24

It all depends on the computer to be modified and its RAM system. For now, let's focus on the pure RAM expansion issue and drop the part about bank switching; as this is completely machine-dependent, a generalized answer, as requested, will be impossible. Even so, there are still many hurdles to overcome. One after the other: RAM Type Some machines, like ...


21

If you look into real hardware (like a Motorola/Freescale 68060, which is long out of production): Modern CPU's (mainly Intel) boosted to several GHz clock frequency have one main technical limit: How to get the heat away from the sensitive silicon. There is a lot of clever technological magic involved to do that (powering down parts of the chip not ...


18

Nothing stops anyone from creating faster accelerator cards (assuming amiga or Atari ST - the only two platforms allowing for proper expansion cards), but there would be at least 3 major things to consider: CPU's - as far as I know, the fastest "classic" 68k CPU's are about 60MHz, with some revisions that can go as fast as 80 or even 100MHz. For, say 2GHz ...


16

Most obvious question first: why not puting itn on a ISA Card and take over the bus instead? Given, there would be still some work to be done after asking for DMA and pulling /MASTER, but way less than emulating a totally different CPU protocoll. More like adapting to a weired memory subsystem. But for your points First, most obviously, they are ...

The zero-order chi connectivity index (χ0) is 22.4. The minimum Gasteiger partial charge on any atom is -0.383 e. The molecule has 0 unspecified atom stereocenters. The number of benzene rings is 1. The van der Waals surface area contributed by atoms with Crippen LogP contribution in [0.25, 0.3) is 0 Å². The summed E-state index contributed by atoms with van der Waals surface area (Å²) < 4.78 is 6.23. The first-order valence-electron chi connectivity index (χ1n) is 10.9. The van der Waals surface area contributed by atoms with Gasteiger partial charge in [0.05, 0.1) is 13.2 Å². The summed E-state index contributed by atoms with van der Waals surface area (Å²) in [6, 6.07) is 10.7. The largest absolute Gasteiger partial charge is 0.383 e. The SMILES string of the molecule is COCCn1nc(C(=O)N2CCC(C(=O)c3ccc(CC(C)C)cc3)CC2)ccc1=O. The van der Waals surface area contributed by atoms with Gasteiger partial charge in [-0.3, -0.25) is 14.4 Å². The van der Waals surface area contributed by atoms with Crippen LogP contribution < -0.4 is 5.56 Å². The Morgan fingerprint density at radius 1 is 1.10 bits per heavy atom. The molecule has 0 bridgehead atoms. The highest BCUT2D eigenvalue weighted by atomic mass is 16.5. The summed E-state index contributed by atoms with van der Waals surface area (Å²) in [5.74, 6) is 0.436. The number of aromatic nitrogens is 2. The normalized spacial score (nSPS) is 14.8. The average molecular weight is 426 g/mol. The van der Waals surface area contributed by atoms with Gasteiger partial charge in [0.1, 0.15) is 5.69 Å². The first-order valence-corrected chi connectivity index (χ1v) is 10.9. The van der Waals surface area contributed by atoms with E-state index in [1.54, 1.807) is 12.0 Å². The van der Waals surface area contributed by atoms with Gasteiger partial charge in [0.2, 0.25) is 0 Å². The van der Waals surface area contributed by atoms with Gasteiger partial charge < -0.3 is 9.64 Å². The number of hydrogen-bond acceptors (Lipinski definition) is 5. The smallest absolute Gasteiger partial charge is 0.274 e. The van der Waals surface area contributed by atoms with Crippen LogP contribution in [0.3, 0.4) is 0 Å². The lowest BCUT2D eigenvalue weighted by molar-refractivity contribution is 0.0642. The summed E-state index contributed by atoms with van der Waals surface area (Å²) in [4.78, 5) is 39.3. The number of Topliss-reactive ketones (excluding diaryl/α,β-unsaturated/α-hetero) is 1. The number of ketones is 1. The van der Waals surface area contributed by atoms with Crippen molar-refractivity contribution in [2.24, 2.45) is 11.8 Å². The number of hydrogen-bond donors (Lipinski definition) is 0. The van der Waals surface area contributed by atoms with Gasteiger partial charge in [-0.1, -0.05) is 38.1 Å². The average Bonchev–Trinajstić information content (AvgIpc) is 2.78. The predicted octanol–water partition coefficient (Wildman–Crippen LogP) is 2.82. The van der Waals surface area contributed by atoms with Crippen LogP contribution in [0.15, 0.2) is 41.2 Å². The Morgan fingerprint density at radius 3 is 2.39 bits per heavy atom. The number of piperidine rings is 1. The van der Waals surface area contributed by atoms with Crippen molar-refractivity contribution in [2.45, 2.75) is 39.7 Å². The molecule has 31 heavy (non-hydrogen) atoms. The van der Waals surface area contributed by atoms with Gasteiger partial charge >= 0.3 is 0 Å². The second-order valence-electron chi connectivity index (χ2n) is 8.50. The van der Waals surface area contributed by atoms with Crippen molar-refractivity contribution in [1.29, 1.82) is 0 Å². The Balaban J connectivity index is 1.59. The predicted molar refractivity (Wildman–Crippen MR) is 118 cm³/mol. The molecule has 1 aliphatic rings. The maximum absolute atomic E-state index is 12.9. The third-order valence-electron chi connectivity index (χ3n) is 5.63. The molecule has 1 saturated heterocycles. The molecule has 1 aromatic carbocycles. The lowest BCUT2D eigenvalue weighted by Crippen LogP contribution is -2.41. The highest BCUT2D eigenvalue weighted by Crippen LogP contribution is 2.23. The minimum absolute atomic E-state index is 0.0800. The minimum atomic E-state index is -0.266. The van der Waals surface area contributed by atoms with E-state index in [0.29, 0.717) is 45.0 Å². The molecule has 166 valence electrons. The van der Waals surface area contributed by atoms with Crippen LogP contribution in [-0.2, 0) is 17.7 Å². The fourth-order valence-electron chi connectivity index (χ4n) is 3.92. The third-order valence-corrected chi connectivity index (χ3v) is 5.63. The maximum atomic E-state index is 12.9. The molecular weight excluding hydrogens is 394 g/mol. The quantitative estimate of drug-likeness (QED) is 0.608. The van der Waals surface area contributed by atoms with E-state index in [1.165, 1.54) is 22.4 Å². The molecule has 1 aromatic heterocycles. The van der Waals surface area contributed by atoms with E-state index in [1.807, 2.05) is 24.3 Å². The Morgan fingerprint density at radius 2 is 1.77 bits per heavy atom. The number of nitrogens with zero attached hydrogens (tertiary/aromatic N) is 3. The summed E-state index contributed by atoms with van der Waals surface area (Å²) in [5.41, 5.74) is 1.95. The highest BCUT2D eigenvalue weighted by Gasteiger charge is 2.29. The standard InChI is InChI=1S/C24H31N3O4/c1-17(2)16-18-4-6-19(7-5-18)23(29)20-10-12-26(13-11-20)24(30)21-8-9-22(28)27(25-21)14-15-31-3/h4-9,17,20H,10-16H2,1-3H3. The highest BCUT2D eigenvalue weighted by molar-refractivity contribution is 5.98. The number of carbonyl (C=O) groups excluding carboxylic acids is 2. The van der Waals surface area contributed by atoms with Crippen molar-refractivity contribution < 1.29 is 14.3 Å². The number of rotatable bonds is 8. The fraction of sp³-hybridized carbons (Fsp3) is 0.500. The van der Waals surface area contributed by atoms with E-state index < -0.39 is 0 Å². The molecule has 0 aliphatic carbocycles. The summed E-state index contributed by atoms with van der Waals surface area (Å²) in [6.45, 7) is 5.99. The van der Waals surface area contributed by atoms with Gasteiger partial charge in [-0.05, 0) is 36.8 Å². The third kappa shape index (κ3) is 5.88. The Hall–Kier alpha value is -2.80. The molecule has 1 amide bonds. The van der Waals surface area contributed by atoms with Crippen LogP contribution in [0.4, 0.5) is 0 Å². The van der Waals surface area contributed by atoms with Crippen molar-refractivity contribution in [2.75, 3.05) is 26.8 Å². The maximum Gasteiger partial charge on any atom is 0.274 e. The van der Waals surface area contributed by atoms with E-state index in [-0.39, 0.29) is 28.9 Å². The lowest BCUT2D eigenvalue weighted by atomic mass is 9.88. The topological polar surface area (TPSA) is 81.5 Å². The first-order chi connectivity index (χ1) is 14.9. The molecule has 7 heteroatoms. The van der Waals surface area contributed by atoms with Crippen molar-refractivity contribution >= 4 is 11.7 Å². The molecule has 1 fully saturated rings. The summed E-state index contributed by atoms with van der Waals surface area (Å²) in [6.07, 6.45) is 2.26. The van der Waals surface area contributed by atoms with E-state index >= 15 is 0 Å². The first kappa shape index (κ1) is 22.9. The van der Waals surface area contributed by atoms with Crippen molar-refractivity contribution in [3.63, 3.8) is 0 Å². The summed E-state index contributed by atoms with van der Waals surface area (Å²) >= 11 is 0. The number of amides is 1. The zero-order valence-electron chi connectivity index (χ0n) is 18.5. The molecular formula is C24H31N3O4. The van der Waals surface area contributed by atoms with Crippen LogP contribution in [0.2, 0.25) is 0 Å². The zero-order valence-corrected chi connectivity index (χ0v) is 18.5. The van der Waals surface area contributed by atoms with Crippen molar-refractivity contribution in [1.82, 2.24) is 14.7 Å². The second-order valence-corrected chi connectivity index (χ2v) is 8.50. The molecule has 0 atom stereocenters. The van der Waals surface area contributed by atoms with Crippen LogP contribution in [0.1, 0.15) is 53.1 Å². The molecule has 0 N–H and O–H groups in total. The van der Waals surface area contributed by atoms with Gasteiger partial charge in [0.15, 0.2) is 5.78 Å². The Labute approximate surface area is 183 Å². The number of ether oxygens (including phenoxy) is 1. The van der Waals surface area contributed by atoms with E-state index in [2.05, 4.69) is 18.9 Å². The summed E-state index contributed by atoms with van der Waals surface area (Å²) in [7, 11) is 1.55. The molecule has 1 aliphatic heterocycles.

12

This simple answer is not enough room on a chip for the total transistor count given the limitations of the process technology of the day. As per Wikipedia on the Intel 8087: The 8087 was an advanced IC for its time, pushing the limits of period manufacturing technology. Initial yields were extremely low. This for the coprocessor all by itself. ...


11

Like anything else, in the end, it was "ease of use" for some value of "ease" and "use". The primary motivator was performance, the specialized processors are just an extension of the maturity of micro electronics and CPU design. Recall that the original computer were just discrete components. Then, as the ICs evolved, gates out of transistors, and flip ...